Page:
Former Miss USA Cheslie Kryst dies at 30

Ms. Kryst began her beauty pageant career as a teenager and won the Miss North West pageant while he was in high school. In 2019 she was crowned Miss North Carolina and won Miss USA, becoming the oldest contestant to win at 28. She then represented the United States in the Miss Universe 2019 pageant, finishing in the top 10.

Amid a burgeoning career that required long days, Ms Kryst told The Times in December 2019 that downtime was key to balancing her busy schedule, which included traveling to events as a that Miss USA and the maintenance of her blog, White-collar glamorwhere she talked about affordable working mode.

Mental health was also a priority for Ms. Kryst, who said in a Facebook video in 2019 that she spoke regularly with a counsellor. “When I’m not talking to my counselor, I take time out at the end of each day to just decompress,” she said. “I unplug. I turned off my phone. I do not respond to messages. I just sit and watch my favorite movie.

Ms. Kryst also used her rise to fame and presence on the pageant stage to make a statement about diversity. She described herself as a black woman of mixed heritage and says Le Grio in 2019 that she intentionally wore her natural hair in the Miss USA pageant. “Winning with my natural hair was really important to me because I thought that was how my hair grew out of my head,” she said. “I should be OK to wear my hair like this.”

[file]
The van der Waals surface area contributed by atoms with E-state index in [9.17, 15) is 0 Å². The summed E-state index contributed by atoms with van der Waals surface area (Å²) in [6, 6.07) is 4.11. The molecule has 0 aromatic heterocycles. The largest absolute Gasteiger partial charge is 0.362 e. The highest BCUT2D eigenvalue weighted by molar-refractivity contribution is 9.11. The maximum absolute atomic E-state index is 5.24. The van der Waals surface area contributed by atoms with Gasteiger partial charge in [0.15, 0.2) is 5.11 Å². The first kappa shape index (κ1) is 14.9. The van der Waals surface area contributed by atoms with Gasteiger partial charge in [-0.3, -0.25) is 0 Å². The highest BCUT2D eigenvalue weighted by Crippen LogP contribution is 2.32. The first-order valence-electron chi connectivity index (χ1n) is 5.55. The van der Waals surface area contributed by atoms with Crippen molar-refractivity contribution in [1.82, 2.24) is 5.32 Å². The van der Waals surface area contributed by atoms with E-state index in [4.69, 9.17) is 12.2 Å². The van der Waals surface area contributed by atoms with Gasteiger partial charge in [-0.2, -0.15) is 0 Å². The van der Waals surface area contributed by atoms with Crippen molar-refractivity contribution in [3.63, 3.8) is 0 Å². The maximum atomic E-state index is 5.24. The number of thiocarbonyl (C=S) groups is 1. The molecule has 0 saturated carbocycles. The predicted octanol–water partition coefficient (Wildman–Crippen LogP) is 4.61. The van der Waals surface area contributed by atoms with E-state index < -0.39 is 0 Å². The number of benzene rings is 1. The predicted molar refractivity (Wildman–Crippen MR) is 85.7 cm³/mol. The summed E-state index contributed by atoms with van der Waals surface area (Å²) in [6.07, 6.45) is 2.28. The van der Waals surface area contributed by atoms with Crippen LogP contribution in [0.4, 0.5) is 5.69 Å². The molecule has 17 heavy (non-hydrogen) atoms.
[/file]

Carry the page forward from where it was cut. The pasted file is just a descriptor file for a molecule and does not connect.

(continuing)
In an essay published by Allure magazine Over the past year, Ms. Kryst has reflected on the challenges of aging and challenging conventional thinking about women’s appearance and opinions.

“A smiling, wrinkled look at my accomplishments so far makes me want to set the stage for more, but turning 30 is a chilling reminder that I’m running out of time to matter in the eyes of society – and that’s is infuriating,” she wrote. “After a year like 2020, you’d think we’ve learned that aging is a treasure and maturity is a gift not everyone can appreciate.”

Mrs. Kryst is survived by her parents and five siblings.

If you are having suicidal thoughts, in the United States, call the National Suicide Prevention Lifeline at 800-273-8255 (TALK) or go to SpeakingOfSuicide.com/resources for a list of additional resources. Go here for resources outside the United States.

Christine Hauser contributed report.

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